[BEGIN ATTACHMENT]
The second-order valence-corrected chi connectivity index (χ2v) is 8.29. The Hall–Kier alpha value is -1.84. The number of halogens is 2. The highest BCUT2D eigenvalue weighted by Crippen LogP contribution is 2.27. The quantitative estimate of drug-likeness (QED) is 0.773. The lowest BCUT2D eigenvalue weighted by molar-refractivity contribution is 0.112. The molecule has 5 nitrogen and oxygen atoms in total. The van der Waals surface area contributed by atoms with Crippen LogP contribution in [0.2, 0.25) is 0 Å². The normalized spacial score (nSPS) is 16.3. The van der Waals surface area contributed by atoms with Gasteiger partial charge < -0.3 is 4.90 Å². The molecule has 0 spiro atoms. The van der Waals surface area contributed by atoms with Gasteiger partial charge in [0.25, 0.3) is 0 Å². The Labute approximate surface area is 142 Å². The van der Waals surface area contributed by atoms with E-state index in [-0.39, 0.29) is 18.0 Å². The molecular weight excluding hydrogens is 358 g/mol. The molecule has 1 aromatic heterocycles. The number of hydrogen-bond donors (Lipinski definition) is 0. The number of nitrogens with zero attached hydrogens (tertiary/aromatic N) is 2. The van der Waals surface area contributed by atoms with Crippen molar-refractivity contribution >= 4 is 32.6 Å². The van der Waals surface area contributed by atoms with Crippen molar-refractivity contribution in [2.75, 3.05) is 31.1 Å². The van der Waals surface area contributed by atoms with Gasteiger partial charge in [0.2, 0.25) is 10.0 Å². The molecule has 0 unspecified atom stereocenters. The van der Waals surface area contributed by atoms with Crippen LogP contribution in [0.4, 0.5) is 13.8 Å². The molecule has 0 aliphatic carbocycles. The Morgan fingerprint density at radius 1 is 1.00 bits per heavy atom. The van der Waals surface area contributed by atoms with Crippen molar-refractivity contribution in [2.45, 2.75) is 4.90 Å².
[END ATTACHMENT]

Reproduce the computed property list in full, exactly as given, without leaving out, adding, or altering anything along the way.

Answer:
The second-order valence-corrected chi connectivity index (χ2v) is 8.29. The Hall–Kier alpha value is -1.84. The number of halogens is 2. The highest BCUT2D eigenvalue weighted by Crippen LogP contribution is 2.27. The quantitative estimate of drug-likeness (QED) is 0.773. The lowest BCUT2D eigenvalue weighted by molar-refractivity contribution is 0.112. The molecule has 5 nitrogen and oxygen atoms in total. The van der Waals surface area contributed by atoms with Crippen LogP contribution in [0.2, 0.25) is 0 Å². The normalized spacial score (nSPS) is 16.3. The van der Waals surface area contributed by atoms with Gasteiger partial charge < -0.3 is 4.90 Å². The molecule has 0 spiro atoms. The van der Waals surface area contributed by atoms with Gasteiger partial charge in [0.25, 0.3) is 0 Å². The Labute approximate surface area is 142 Å². The van der Waals surface area contributed by atoms with E-state index in [-0.39, 0.29) is 18.0 Å². The molecular weight excluding hydrogens is 358 g/mol. The molecule has 1 aromatic heterocycles. The number of hydrogen-bond donors (Lipinski definition) is 0. The number of nitrogens with zero attached hydrogens (tertiary/aromatic N) is 2. The van der Waals surface area contributed by atoms with Crippen molar-refractivity contribution >= 4 is 32.6 Å². The van der Waals surface area contributed by atoms with Crippen molar-refractivity contribution in [2.75, 3.05) is 31.1 Å². The van der Waals surface area contributed by atoms with Gasteiger partial charge in [0.2, 0.25) is 10.0 Å². The molecule has 0 unspecified atom stereocenters. The van der Waals surface area contributed by atoms with Crippen LogP contribution in [0.4, 0.5) is 13.8 Å². The molecule has 0 aliphatic carbocycles. The Morgan fingerprint density at radius 1 is 1.00 bits per heavy atom. The van der Waals surface area contributed by atoms with Crippen molar-refractivity contribution in [2.45, 2.75) is 4.90 Å².